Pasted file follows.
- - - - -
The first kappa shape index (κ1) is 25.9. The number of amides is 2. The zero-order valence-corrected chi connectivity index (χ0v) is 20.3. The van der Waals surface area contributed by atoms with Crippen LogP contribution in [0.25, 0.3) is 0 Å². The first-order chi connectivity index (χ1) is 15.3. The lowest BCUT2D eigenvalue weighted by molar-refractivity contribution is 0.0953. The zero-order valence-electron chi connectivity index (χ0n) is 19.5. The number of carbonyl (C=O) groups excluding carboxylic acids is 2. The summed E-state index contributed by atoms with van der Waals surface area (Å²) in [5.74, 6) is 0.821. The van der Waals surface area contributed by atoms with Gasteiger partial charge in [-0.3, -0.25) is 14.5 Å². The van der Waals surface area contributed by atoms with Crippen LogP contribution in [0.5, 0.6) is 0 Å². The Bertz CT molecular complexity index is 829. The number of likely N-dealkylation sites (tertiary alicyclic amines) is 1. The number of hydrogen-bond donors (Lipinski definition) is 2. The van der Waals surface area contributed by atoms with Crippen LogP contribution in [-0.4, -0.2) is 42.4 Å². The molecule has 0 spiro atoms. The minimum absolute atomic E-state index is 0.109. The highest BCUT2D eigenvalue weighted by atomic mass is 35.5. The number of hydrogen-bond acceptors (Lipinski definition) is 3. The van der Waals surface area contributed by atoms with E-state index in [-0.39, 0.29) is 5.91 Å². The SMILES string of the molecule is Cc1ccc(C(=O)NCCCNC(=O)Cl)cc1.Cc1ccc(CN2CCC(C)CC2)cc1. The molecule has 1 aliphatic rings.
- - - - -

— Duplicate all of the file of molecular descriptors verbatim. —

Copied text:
The first kappa shape index (κ1) is 25.9. The number of amides is 2. The zero-order valence-corrected chi connectivity index (χ0v) is 20.3. The van der Waals surface area contributed by atoms with Crippen LogP contribution in [0.25, 0.3) is 0 Å². The first-order chi connectivity index (χ1) is 15.3. The lowest BCUT2D eigenvalue weighted by molar-refractivity contribution is 0.0953. The zero-order valence-electron chi connectivity index (χ0n) is 19.5. The number of carbonyl (C=O) groups excluding carboxylic acids is 2. The summed E-state index contributed by atoms with van der Waals surface area (Å²) in [5.74, 6) is 0.821. The van der Waals surface area contributed by atoms with Gasteiger partial charge in [-0.3, -0.25) is 14.5 Å². The van der Waals surface area contributed by atoms with Crippen LogP contribution in [0.5, 0.6) is 0 Å². The Bertz CT molecular complexity index is 829. The number of likely N-dealkylation sites (tertiary alicyclic amines) is 1. The number of hydrogen-bond donors (Lipinski definition) is 2. The van der Waals surface area contributed by atoms with Crippen LogP contribution in [-0.4, -0.2) is 42.4 Å². The molecule has 0 spiro atoms. The minimum absolute atomic E-state index is 0.109. The highest BCUT2D eigenvalue weighted by atomic mass is 35.5. The number of hydrogen-bond acceptors (Lipinski definition) is 3. The van der Waals surface area contributed by atoms with E-state index in [-0.39, 0.29) is 5.91 Å². The SMILES string of the molecule is Cc1ccc(C(=O)NCCCNC(=O)Cl)cc1.Cc1ccc(CN2CCC(C)CC2)cc1. The molecule has 1 aliphatic rings.